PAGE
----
Meanwhile, Export Credit Insurance Corporation (ECIC) South Africa notes that commodities, whether raw or partially processed, are often the most significant exports of developing countries, and revenues obtained from them have an important effect on the economies and living standards in countries. ECIC chief economist Tsidiso Disenyana says these countries, especially those in Africa, derive more than 90% of their export earnings from commodities.

While there have been marked price increases in other base metals since mid-January this year, copper has lagged in this regard, largely owing to supply surpluses forecast to continue for the next year or two. Disenyana explains that commodity price fluctuations, along with the globalisation of the world economy and increased liberalisation of commodity markets, have led to profound changes that seriously affect the commodity dependent economies of the developing world. “Weak commodity prices have a negative impact on To page 36 MINING CONTRIBUTION Weak commodity prices have a negative impact on economic growth From page 35 economic growth, countries’ financial resources and income distribution, and might lead to increased poverty instead of poverty alleviation,” he stresses, adding that the opposite also true during times of strong commodity prices. Robertson highlights that the decline in the copper price has led to delays in project developments and has curtailed production at existing operations in Zambia.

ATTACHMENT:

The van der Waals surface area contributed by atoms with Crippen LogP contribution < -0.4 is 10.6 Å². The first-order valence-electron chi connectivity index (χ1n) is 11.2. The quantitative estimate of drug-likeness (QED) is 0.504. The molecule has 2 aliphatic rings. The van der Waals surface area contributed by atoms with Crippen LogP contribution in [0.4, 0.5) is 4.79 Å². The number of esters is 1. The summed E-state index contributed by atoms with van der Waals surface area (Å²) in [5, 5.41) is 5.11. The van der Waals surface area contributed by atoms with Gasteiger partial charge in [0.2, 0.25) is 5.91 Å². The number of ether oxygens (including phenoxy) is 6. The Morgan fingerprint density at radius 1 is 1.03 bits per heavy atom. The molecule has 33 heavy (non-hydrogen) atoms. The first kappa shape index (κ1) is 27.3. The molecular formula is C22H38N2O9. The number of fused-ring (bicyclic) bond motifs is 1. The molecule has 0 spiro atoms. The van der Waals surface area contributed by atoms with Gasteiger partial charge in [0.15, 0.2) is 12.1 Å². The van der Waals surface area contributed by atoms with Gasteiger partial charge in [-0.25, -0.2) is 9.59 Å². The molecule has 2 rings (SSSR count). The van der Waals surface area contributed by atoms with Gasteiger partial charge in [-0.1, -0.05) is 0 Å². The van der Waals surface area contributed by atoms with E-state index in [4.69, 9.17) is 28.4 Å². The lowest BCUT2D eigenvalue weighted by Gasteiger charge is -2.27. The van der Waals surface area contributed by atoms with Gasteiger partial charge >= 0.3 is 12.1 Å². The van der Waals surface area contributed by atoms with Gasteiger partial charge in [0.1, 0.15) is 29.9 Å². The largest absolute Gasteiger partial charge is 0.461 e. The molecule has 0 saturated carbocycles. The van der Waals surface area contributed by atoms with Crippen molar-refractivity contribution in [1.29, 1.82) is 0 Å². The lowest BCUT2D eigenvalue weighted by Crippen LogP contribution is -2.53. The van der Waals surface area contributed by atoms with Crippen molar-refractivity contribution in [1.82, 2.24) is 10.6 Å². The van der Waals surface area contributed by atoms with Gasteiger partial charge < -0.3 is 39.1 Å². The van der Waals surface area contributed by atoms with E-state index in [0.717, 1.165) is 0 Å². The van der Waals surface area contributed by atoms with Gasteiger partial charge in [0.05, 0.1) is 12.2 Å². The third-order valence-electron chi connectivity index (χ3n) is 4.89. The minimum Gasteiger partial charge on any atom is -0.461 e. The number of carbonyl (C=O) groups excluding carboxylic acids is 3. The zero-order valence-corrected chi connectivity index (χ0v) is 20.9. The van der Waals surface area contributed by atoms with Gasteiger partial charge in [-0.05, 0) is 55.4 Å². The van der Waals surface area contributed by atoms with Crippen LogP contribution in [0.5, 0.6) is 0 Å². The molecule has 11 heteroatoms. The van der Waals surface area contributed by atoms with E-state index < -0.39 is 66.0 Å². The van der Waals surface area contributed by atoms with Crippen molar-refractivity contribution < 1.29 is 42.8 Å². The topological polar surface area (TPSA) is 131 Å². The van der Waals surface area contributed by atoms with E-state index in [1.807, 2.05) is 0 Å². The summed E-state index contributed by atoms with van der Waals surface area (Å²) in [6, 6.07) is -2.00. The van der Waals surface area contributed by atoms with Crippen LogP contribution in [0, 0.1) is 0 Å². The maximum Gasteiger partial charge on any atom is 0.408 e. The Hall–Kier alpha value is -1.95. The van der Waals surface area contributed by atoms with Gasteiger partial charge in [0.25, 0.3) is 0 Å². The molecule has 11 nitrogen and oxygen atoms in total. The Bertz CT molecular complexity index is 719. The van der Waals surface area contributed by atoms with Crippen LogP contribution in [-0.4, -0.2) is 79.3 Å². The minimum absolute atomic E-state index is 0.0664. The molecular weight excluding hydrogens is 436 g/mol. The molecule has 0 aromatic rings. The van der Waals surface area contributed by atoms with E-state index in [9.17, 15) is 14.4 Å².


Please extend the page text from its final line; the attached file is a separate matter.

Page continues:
In 2015, some mines in the Copperbelt were placed on care and maintenance on the back of low copper prices, mineral policy uncertainties and electricity supply constraints. Over the past 15 years, the focus of copper production in Zambia shifted from the traditional Copperbelt, where formal mining has been taking place for almost 100 years, to the North Western province, where about 70% of Zambia’s copper is currently produced by the Kansanshi, Lumwana and Sentinel mines, explains Robertson. Zambia’s 2016 copper production is estimated to be about 700 000 t/y, while output is expected to rise to one million tons a year in 2018. Toronto, Canada headquartered gold mining company Barrick Gold owns the Lumwana mine, while base metals miner First Quantum Minerals owns the Kansanshi and Sentinel mines. This year’s copper production forecast for Kansanshi is about 235 000 t, 122 000 t to 131 000 t for Lumwana and 135 000 t to 155 000 t for Sentinel.